As for the rest yeah I don't like too much healing either. The find food stuff seems kinda weak but whatever.

I would argue that any unnecessary vaguery does more to discourage new GMs and acts as a barrier to them ever playing. Step one is "learn what the hell the game even is." Let "tinker and fuss and invent my own rules" be step two or three or four.

Re: fireball. That one already has the flavor text I'm asking for. It already says HOW. It's a ball of fire that burns things.

But more than the flavor, we got CONTEXT. We got LIMITATION.

What if the spell was just "DamageBall. You cast the spell and things take damage?" Or "DamageBolt"? Or "Increase Hit Points?"

There's no more flavor. There's no context. There's no limitation. DamageBall damages EVERYTHING... fire elementals, demons, undead, people.

"Increase Hit Points" just makes hit points go up. Buildings. Structures. Undead. Golems. Characters.

The world is a lot less interesting when it lacks context. And strategy and tactics vanish almost entirely.

AnimatedPaper wrote:
Lucid Blue wrote:
Battle Medic: "You can use a healers kit to clean and bandage the wounds of living creatures. Using this feat expends one use of the healers kit."

Hate to bring this up, but Healer's tools don't have uses. So I've no objections to the first part, but the second part is not needed.

Another way I might accomplish the same goal is to put in the Medicine skill description itself that you need healers tools to attempt any use of the medicine skill (except Recall Knowledge. Also I would add a Recall Knowledge task to the skill), and that not using healer tools imposes a -2 penalty because you are considered to be improvising it. There's a couple other skills I'd want to add something like that to as well. Edit: actually, no, it's just Medicine. Craft and Theivery already have something close enough.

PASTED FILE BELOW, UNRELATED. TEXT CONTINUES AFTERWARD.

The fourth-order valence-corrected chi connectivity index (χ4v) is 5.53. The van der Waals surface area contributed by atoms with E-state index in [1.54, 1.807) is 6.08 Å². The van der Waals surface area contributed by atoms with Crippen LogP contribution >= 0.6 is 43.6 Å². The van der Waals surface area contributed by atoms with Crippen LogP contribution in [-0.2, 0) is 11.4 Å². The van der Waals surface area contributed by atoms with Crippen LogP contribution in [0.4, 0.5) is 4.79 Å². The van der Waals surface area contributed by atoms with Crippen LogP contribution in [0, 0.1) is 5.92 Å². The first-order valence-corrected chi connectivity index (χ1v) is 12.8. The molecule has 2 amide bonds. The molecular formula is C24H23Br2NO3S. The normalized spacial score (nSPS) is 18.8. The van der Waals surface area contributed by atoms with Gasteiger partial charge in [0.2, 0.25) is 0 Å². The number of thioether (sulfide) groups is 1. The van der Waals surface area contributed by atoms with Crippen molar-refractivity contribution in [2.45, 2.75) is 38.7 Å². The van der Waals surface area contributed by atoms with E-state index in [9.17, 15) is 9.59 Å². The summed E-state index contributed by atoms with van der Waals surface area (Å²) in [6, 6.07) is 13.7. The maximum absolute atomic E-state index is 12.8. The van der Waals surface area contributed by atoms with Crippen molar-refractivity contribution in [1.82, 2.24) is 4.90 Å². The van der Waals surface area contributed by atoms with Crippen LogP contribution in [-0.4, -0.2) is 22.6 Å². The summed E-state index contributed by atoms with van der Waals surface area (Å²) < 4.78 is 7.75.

Edit: edited to be less of a jerk

Perfect. Problem solved again.

(and lol to edit)

Grapes of Being Tired wrote:

I think people are horribly misconstruing the point of the OP, or at least his main point.

Yes, a Ranger might be able to literally just create food for other people out of essentially nothing. He makes boiled leather palpable or somehow derives nutrition from sweat.

Basically I'm making two points on this one...

First, add some flavor text explaining HOW you do it. Almost every other thing in the book does this. This one probably just got missed. Saying that "but I can imagine my own HOW and flavor text" is not a fix. Yes, you can invent your own. So can I.

...said the GMs with 30+ years of experience. What about new GMs? Should we leave it to them to explain as well? Is there any particular reason why we should just WILLFULLY OMIT that text? It's easy enough to add. Why not add it?

The second point: This one is a little overpowered and random compared to the rest of the game. (And again, IT IS NOT legendary!) Even IF, you interpret the vague entry as "well it didn't really mean NO food, it just meant THINGS ARE THERE, THEY JUST AREN'T NORMALLY EDIBLE." Ok fine.